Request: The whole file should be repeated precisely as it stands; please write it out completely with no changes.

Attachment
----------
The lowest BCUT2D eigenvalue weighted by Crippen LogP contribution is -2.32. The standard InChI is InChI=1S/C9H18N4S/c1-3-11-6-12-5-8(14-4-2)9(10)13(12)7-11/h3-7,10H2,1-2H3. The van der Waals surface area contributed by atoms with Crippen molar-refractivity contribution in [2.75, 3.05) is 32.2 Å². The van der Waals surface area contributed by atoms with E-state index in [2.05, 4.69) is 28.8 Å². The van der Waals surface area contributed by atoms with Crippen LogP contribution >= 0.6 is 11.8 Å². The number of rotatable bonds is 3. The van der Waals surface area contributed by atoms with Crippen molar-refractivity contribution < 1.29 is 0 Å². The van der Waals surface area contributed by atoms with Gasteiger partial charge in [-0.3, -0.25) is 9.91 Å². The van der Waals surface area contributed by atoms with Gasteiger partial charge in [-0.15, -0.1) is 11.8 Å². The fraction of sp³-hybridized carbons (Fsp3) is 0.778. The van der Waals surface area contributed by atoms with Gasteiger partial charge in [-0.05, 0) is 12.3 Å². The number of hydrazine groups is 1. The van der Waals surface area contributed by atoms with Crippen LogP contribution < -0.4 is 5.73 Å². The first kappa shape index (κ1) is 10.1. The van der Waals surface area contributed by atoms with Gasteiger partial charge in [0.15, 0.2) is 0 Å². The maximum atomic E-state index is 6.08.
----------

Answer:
The lowest BCUT2D eigenvalue weighted by Crippen LogP contribution is -2.32. The standard InChI is InChI=1S/C9H18N4S/c1-3-11-6-12-5-8(14-4-2)9(10)13(12)7-11/h3-7,10H2,1-2H3. The van der Waals surface area contributed by atoms with Crippen molar-refractivity contribution in [2.75, 3.05) is 32.2 Å². The van der Waals surface area contributed by atoms with E-state index in [2.05, 4.69) is 28.8 Å². The van der Waals surface area contributed by atoms with Crippen LogP contribution >= 0.6 is 11.8 Å². The number of rotatable bonds is 3. The van der Waals surface area contributed by atoms with Crippen molar-refractivity contribution < 1.29 is 0 Å². The van der Waals surface area contributed by atoms with Gasteiger partial charge in [-0.3, -0.25) is 9.91 Å². The van der Waals surface area contributed by atoms with Gasteiger partial charge in [-0.15, -0.1) is 11.8 Å². The fraction of sp³-hybridized carbons (Fsp3) is 0.778. The van der Waals surface area contributed by atoms with Gasteiger partial charge in [-0.05, 0) is 12.3 Å². The number of hydrazine groups is 1. The van der Waals surface area contributed by atoms with Crippen LogP contribution < -0.4 is 5.73 Å². The first kappa shape index (κ1) is 10.1. The van der Waals surface area contributed by atoms with Gasteiger partial charge in [0.15, 0.2) is 0 Å². The maximum atomic E-state index is 6.08.